More than 3.8 million people experience concussion each year in the U.S. as a result of sports or physical activity according to the Centers for Disease Control and Prevention; but a majority of Americans are not aware that concussion affect males and females differently.
"My head really hurt and my ears were ringing," says Carma Caceres, a senior at St. Teresa High School in Decatur.
Caceres got a concussion for the first time on Wednesday while playing flag football.
"It's really hard to concentrate. My eyes wander. Thinking too hard, reading, and too much screen time causes a migraine. It's awful. I've been taking Tylenol every six hours," says Caceres.
A new report by the Women's Sports Safety Initiative finds nearly two thirds of Americans are not aware concussions affect men and women differently. The study finds 80% did not know hormonal differences in men and women play a role in determining concussion rates.
"It's the child-bearing years with hormone fluctuations that there are physiological differences that contribute to concussion in females that not only make them more frequent and more easily injured, but symptoms can be more prolonged than in a male," explains Dr. Terry Balagna, an Emergency Physician at HSHS St. Mary's Hospital.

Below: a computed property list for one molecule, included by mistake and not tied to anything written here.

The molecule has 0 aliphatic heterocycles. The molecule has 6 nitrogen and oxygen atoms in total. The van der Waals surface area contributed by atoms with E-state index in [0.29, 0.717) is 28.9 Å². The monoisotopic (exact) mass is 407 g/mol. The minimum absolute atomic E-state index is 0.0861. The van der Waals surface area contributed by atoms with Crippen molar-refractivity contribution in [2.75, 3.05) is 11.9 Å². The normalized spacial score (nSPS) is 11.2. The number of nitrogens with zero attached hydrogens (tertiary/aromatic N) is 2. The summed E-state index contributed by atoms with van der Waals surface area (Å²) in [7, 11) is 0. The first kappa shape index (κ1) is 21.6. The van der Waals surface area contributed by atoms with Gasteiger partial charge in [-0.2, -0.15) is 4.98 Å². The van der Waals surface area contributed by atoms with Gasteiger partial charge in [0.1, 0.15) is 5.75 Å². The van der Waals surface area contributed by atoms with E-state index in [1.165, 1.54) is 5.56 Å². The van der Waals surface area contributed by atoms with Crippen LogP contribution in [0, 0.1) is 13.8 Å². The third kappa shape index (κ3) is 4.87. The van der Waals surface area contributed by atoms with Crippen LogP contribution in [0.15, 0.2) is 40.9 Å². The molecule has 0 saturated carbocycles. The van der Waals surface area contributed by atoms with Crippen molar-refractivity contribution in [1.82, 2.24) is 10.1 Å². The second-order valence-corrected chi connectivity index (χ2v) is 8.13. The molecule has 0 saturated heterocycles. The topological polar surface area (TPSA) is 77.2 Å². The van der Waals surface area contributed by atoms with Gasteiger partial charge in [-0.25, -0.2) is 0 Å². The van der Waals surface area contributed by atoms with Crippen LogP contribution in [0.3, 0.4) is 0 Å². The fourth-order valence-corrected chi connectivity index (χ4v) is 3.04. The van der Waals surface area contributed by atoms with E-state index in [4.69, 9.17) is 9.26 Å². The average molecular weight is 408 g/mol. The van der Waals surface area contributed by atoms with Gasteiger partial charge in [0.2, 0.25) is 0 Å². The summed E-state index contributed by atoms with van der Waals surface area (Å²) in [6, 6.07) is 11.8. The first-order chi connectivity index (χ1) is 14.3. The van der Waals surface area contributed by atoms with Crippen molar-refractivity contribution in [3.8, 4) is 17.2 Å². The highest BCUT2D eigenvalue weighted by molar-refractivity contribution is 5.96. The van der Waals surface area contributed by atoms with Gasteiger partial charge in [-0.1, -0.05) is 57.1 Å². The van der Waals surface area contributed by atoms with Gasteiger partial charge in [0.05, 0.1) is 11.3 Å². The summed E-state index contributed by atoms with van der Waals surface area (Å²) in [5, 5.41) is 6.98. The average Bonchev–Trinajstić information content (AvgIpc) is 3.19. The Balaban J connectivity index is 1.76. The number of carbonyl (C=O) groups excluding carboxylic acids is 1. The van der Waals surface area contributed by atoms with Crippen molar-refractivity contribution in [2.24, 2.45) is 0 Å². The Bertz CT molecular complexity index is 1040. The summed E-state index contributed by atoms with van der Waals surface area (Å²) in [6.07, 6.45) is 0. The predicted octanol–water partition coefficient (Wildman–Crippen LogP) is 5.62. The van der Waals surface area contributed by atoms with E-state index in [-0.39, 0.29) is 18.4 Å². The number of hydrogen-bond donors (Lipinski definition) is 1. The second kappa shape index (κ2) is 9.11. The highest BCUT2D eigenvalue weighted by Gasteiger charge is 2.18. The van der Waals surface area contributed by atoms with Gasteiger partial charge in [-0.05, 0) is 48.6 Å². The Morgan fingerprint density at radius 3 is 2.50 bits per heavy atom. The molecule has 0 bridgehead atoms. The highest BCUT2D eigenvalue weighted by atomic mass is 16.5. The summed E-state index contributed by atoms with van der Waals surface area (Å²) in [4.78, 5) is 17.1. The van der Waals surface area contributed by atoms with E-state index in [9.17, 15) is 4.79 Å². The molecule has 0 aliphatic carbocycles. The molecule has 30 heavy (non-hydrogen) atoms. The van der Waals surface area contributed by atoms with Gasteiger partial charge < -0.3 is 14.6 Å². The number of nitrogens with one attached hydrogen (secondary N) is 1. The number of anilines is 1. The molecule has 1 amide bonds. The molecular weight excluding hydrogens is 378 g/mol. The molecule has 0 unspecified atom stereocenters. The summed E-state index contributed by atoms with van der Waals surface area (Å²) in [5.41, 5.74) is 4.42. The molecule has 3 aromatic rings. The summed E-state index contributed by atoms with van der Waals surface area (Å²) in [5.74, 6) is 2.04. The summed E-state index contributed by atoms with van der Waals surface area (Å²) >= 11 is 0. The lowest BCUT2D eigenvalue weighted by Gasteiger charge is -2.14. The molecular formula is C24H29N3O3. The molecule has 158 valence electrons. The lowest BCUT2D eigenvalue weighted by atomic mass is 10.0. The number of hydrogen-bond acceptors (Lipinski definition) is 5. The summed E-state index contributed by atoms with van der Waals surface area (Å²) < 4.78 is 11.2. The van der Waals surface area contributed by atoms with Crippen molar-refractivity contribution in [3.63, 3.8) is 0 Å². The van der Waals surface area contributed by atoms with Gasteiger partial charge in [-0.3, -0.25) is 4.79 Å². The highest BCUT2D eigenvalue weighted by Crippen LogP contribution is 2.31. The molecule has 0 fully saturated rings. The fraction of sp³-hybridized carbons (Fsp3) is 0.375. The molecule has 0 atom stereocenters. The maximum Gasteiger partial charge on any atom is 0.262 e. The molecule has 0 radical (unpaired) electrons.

The Journal of Athletic Training reports a female hockey player experiences a concussion once every 1,100 games or practices, which equates to nearly three times the rate men experience in similar sports.
"The worst is women's college hockey. For the more common sports, especially in this area, softball, basketball, and soccer are the three primary areas that have been studied. Two to three times the amount of female concussions occur in those sports than males," says Dr. Balagna.
As for Caceres, she says concussions are not something to take lightly.
"I did not take concussions seriously," says Caceres, "I definitely thought it was an injury that wasn't really an injury; that people were complaining to complain. I regret saying everything I said because it is a serious injury and it needs to be taken seriously."
The study concludes more female-focused research needs to be done to better understand why women concuss more than men, as well as more return-to-play guidelines.